Vought is particularly vocal about empowering OMB’s director to enforce the president’s will throughout the executive branch — an unsurprising interest given how much damage he did from that perch in the Trump administration. In 2019, he helped craft a doomed effort to kill Obamacare. The following year he signed off on redirecting funds from the Defense Department to construct Trump’s border wall in 2020. He also was responsible for withholding crucial military aid to Ukraine as part of the scheme that led to Trump’s first impeachment. The Government Accountability Office found the latter move to be a violation of the law against “impoundment” that Congress passed in 1974.

While Vought is as committed to enabling Trump as even the most subservient lackeys who held the position, he’s no stranger to the gears that keep Washington’s policy machinery turning.

Vought has argued that the anti-impoundment law and other post-Watergate restraints on the presidency need to be overturned. Accordingly, he’s one of the loudest voices for transforming the Justice Department from an independent agency into a tool for Trump’s vendettas. If anything, the radical shifts he has proposed for a second Trump term would make the executive branch both more powerful than at any time since the Nixon administration and more openly partisan, with authority stripped from career officials and consolidated in political appointees’ hands.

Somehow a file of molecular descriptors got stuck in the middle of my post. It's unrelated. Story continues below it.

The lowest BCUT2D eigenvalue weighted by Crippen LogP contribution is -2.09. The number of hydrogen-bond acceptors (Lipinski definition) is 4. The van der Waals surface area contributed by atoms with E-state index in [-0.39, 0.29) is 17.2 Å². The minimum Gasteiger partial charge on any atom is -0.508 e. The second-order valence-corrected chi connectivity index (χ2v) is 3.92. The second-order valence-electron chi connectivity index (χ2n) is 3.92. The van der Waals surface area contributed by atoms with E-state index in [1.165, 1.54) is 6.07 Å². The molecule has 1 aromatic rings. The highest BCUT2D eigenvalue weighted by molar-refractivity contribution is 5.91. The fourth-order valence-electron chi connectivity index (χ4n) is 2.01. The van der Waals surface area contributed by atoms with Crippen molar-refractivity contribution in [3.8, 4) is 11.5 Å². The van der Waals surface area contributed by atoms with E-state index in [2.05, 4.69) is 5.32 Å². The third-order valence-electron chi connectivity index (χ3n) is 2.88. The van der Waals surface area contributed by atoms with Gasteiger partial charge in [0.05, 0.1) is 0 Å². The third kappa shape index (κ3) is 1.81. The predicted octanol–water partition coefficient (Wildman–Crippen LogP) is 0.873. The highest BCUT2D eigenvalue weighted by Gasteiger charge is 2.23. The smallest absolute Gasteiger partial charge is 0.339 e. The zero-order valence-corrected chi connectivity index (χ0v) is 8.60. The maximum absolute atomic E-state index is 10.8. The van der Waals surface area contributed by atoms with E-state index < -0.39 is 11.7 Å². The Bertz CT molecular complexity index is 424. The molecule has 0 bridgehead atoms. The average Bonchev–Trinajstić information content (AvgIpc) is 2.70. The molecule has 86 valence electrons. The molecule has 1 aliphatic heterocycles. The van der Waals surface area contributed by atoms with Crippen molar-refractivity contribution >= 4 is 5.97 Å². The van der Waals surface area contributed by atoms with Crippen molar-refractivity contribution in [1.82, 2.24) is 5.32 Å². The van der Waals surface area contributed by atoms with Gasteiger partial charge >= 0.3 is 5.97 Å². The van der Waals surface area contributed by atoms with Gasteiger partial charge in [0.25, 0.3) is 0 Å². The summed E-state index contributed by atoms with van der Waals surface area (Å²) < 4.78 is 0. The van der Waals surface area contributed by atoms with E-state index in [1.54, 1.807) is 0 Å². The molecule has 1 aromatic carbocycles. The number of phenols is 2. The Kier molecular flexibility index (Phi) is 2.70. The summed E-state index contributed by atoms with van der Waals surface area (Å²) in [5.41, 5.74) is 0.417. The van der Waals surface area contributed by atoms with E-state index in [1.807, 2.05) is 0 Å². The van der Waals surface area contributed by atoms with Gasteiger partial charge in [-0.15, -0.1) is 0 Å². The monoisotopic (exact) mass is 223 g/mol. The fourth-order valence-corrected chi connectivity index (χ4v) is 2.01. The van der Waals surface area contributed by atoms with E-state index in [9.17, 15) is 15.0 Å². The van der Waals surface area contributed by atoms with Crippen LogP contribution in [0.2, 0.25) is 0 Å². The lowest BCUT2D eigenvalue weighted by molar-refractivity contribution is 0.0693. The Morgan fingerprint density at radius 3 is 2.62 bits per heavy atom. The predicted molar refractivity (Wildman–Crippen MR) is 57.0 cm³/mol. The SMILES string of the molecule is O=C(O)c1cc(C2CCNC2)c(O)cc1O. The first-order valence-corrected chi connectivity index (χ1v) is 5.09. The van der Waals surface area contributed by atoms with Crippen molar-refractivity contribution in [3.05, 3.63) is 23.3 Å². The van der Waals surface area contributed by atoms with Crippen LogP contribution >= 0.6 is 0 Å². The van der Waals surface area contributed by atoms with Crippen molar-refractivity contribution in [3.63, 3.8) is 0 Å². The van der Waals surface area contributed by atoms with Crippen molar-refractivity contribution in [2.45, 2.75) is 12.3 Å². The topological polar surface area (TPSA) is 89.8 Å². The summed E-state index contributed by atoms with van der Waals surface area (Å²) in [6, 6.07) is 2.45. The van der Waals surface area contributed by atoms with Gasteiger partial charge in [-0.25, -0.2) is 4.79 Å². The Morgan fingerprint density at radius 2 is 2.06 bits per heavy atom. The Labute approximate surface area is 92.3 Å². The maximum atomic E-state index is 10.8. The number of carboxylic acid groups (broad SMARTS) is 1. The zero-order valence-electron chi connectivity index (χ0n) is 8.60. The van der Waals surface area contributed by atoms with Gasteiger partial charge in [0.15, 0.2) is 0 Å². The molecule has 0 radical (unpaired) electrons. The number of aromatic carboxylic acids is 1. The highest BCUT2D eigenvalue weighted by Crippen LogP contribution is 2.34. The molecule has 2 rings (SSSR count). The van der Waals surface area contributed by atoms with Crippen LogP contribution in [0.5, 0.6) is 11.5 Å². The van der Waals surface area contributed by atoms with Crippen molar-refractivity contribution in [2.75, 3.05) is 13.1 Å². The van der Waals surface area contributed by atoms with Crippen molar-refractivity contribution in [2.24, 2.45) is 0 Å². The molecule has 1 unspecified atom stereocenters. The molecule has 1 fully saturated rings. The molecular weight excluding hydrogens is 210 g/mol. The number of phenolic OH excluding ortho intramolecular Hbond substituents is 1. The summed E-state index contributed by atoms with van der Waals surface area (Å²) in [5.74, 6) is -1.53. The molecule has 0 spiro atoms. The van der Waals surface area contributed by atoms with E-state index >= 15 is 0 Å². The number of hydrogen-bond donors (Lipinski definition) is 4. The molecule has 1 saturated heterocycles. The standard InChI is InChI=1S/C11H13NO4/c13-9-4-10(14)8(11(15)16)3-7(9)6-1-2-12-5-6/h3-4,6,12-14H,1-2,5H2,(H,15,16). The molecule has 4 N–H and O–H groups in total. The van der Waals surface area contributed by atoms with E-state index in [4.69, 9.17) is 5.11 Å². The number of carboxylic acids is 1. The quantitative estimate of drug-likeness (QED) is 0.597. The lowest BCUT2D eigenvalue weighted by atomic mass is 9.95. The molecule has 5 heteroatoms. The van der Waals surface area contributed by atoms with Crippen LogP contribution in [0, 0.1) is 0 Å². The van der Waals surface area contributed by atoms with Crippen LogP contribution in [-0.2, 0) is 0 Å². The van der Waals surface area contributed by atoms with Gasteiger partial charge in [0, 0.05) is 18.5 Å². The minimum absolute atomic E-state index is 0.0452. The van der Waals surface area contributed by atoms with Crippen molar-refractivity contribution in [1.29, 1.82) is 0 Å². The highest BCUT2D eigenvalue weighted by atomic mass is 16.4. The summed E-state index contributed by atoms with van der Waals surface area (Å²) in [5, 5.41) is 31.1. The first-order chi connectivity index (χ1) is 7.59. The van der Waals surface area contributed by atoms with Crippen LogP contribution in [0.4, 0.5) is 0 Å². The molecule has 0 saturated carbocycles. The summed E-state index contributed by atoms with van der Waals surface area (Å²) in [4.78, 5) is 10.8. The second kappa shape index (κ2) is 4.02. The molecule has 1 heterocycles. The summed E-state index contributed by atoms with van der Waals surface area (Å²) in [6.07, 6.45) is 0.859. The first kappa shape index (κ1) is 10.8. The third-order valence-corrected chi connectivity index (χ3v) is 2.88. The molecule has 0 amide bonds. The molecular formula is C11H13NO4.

It’s not surprising that, given how extreme Vought’s proposals are, they’ve found little success with Biden sitting in the White House and Democrats controlling the Senate. But the ideas that he and his team are cranking out are set to shape the future of the Republican Party in the same way the Heritage Foundation shaped the Reagan administration and helped develop three decades of GOP orthodoxy. Given his unabashed defense of Christian nationalism, those ideas are set to be massively harmful to LGBTQ Americans and immigrants should he be given a chance to enact them.

He may well get that chance, given that the Post names Vought as a potential White House chief of staff if Trump reclaims the Oval Office. If this comes to pass, he’d be from a different mold than any of the chiefs of staff in the first Trump administration. Because while Vought is as committed to enabling Trump as even the most subservient lackeys who held the position, he’s no stranger to the gears that keep Washington’s policy machinery turning. This is a person who has spent the last 30 years working his way up from a congressional aide to becoming a conservative lobbyist to landing in the Eisenhower Executive Office Building.

Given the extent of the plans he has made, Vought would have a frightening level of understanding of how to execute his vision from the top down with the full weight of the presidency behind him as an unofficial prime minister. And, most worrying, it would most likely be a road map to authoritarianism for future candidates to follow even long after Trump’s name is no longer on the ballot.